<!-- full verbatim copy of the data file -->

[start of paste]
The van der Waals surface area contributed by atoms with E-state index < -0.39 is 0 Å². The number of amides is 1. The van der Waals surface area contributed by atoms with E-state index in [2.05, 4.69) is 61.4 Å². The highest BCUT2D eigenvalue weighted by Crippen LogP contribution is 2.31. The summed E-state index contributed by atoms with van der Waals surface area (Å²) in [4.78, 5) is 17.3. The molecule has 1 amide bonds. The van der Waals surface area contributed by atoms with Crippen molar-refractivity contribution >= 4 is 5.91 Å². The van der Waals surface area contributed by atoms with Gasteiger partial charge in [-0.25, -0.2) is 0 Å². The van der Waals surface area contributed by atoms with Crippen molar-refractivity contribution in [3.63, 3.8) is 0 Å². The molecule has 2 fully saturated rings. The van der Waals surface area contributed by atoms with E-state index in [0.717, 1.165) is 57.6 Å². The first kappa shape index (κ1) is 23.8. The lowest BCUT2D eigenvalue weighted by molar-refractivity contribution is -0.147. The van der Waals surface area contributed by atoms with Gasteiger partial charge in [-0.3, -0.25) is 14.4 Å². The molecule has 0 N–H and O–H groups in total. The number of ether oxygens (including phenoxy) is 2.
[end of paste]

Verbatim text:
The van der Waals surface area contributed by atoms with E-state index < -0.39 is 0 Å². The number of amides is 1. The van der Waals surface area contributed by atoms with E-state index in [2.05, 4.69) is 61.4 Å². The highest BCUT2D eigenvalue weighted by Crippen LogP contribution is 2.31. The summed E-state index contributed by atoms with van der Waals surface area (Å²) in [4.78, 5) is 17.3. The molecule has 1 amide bonds. The van der Waals surface area contributed by atoms with Crippen molar-refractivity contribution >= 4 is 5.91 Å². The van der Waals surface area contributed by atoms with Gasteiger partial charge in [-0.25, -0.2) is 0 Å². The van der Waals surface area contributed by atoms with Crippen molar-refractivity contribution in [3.63, 3.8) is 0 Å². The molecule has 2 fully saturated rings. The van der Waals surface area contributed by atoms with E-state index in [0.717, 1.165) is 57.6 Å². The first kappa shape index (κ1) is 23.8. The lowest BCUT2D eigenvalue weighted by molar-refractivity contribution is -0.147. The van der Waals surface area contributed by atoms with Gasteiger partial charge in [-0.3, -0.25) is 14.4 Å². The molecule has 0 N–H and O–H groups in total. The number of ether oxygens (including phenoxy) is 2.